- Author: Alison Collin
Here they come! Gardening catalogs are appearing in our mailboxes fast, so rather than immediately tossing them into the recycling, why not take the time to open them and learn from them by studying the wealth of information that many of them contain?
Reading the information carefully may well prevent wasting time, money, and effort in attempting to grow plants that are destined to failure because an inappropriate choice has been made. There is little point in planting 200 Walla Walla onions because you have seen them in the local supermarket and it is a name that you recognize, when in fact they often do not bulb well at our latitude (37.36° in Bishop), nor do they store well.
Falling in love with the description of a tomato variety that has been specially bred for cool climates may give you a very poor yield in the desert. If your tomatoes have been afflicted by blights, viruses or any other identifiable diseases you may be able to find varieties that are resistant to these clearly labeled. Likewise, if root knot nematodes have got a hold in your soil, there are various vegetables that are resistant to that problem.
Good seed and plant catalogs contain an almost encyclopedic amount of knowledge regarding their offerings, while other, less than helpful ones with glowing descriptions of enormous vegetables or spectacular flowers contain scant amounts of horticultural information about even the basic growing requirements.
Of course there is a long tradition of seed catalogs describing plants' characteristics with particularly optimistic language; however, most reputable seed companies want you to succeed with their plants, so they give as much detail as space allows on how to provide the best possible conditions for each plant.
The best catalogs will also mention any problems with a variety, such as being susceptible to rotting or not being reliably hardy, or even that they have low yields. Most catalogs use abbreviations and the key to these will be explained somewhere in the text, but a useful overview can be found at: https://s3.wp.wsu.edu/uploads/sites/2086/2014/05/howtoreadseedcatalog1.pdf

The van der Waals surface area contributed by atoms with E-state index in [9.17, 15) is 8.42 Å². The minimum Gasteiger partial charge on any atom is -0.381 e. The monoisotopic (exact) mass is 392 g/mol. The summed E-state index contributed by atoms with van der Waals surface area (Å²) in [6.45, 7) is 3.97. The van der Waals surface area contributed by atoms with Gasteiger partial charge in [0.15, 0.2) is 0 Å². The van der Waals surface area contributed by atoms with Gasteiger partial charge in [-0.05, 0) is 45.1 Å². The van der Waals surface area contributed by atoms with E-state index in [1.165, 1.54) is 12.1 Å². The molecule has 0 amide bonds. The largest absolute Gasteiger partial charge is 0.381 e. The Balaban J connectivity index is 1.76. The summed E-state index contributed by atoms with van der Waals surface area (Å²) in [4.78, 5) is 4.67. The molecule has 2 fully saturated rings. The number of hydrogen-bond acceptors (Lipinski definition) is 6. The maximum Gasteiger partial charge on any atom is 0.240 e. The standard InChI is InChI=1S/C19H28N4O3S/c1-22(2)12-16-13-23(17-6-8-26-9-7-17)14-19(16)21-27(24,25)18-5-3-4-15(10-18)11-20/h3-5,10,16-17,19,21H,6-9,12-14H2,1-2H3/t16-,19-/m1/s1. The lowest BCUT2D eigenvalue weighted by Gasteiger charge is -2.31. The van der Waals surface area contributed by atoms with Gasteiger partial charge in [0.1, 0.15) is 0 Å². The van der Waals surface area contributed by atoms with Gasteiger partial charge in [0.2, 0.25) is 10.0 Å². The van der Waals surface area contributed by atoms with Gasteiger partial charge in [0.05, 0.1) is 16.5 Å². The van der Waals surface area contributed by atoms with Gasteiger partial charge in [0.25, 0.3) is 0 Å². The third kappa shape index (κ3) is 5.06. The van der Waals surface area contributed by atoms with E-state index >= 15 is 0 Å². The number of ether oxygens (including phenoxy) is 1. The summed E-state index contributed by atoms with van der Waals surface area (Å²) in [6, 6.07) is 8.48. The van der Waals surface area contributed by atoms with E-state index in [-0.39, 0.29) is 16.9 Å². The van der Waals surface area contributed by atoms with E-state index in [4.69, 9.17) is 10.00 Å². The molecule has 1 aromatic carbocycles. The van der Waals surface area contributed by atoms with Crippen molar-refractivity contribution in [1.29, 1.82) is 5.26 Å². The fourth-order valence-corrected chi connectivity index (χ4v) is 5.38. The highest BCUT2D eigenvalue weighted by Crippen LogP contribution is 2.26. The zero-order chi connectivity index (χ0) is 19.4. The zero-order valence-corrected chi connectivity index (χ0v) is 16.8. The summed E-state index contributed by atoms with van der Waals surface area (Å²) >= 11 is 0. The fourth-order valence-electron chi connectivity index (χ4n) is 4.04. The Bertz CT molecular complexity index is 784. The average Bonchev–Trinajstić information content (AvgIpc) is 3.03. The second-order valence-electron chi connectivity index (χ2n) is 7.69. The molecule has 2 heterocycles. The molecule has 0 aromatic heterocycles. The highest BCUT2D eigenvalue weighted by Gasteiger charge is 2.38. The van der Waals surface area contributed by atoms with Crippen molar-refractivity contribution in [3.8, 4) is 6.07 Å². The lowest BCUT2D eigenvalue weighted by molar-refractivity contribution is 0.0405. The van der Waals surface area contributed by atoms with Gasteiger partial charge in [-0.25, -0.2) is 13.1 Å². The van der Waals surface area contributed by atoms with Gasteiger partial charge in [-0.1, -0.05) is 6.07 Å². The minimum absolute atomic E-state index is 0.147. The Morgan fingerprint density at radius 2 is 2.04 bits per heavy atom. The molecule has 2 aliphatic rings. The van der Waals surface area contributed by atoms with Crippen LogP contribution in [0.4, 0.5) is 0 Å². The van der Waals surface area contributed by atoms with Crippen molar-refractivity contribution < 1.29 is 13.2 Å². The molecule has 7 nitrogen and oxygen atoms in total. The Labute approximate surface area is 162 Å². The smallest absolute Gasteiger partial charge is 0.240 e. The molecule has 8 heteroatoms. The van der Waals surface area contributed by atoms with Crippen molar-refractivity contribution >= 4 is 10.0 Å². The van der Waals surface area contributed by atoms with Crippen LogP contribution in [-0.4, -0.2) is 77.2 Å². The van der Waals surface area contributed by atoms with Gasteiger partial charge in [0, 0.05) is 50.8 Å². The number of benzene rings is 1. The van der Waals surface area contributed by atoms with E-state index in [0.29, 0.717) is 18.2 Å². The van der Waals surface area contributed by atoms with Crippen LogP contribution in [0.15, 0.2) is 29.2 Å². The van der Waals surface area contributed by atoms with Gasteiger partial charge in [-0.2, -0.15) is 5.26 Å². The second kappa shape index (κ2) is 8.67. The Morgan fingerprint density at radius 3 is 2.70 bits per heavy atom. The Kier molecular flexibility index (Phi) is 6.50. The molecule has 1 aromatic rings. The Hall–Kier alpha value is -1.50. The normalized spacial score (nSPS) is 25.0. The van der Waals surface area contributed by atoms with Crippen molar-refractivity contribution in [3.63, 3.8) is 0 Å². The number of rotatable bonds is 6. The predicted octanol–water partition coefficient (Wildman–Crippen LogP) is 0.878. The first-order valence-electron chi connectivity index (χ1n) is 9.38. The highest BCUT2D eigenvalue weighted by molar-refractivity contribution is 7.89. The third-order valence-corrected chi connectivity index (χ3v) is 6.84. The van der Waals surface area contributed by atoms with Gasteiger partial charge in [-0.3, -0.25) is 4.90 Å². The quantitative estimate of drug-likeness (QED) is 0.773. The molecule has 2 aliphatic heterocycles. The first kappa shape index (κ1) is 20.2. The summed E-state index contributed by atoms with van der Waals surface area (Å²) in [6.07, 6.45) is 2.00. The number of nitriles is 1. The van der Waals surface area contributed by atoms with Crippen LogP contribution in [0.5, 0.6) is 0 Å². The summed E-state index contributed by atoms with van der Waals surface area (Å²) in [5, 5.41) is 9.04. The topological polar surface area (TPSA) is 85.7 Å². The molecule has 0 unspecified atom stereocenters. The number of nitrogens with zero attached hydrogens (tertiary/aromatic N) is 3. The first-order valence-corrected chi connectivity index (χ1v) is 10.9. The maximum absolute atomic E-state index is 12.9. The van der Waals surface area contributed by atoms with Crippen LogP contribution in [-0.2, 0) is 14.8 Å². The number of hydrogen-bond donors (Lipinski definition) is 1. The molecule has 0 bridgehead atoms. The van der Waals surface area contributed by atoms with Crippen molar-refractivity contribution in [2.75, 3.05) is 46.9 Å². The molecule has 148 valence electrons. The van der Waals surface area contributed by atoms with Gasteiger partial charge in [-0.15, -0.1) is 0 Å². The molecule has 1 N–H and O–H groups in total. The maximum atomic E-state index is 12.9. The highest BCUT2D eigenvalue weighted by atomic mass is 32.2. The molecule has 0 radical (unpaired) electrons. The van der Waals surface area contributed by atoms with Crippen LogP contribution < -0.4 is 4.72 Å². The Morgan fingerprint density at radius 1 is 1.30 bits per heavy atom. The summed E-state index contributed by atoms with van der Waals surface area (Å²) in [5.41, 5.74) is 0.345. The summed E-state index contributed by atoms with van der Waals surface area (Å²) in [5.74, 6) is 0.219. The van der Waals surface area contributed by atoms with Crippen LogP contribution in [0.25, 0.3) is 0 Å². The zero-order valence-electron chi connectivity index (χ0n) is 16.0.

Perusing the “Onion” section of one of my current catalogs, I learn the following about Allium cepa:
- Type and pH of the soil, sun exposure needs, whether to direct seed or start indoors, what time of year to transplant, how far apart to space them and how deeply to plant.
- Water requirements both during growing and bulbing.
- Days to maturity for both direct sown and transplanted specimens.
- Diseases associated with them.
- How to store and how long they will store in ideal conditions
- The importance of daylight length in growing different types of onions.
- Then there is a key to various abbreviations used for disease susceptibility eg HR= highly resistant and then the diseases (BO for Botrytis), (DM for Downy Mildew) etc.
- There is a graph showing how long germination will take at different soil temperatures.
- There is then a photograph of all the onions on offer side by side for comparison
- The onions are categorized by daylight length – Long day (not suitable for southern gardens), short day or, Intermediate day, and then further broken down into color – white, red, or yellow.
- Each variety is then described separately as to the latitude at which they will grow, days to maturity, size, yield, flavor and pungency, storage capability and disease resistance, etc.
All other vegetables are treated similarly - from beans to watermelons, as well as herbs, cover crops and cut flowers!
Some of us enjoy the challenge of experimenting - pushing the boundaries of growing, or trying plants new to the area and with the information provided we can go into these projects with our eyes open, knowing what problems are likely to occur.
Of course we will still get carried away by the photograph of some magnificent specimen in a catalog and find that we cannot resist trying it - surely curiosity is one of the most important qualities of a gardener!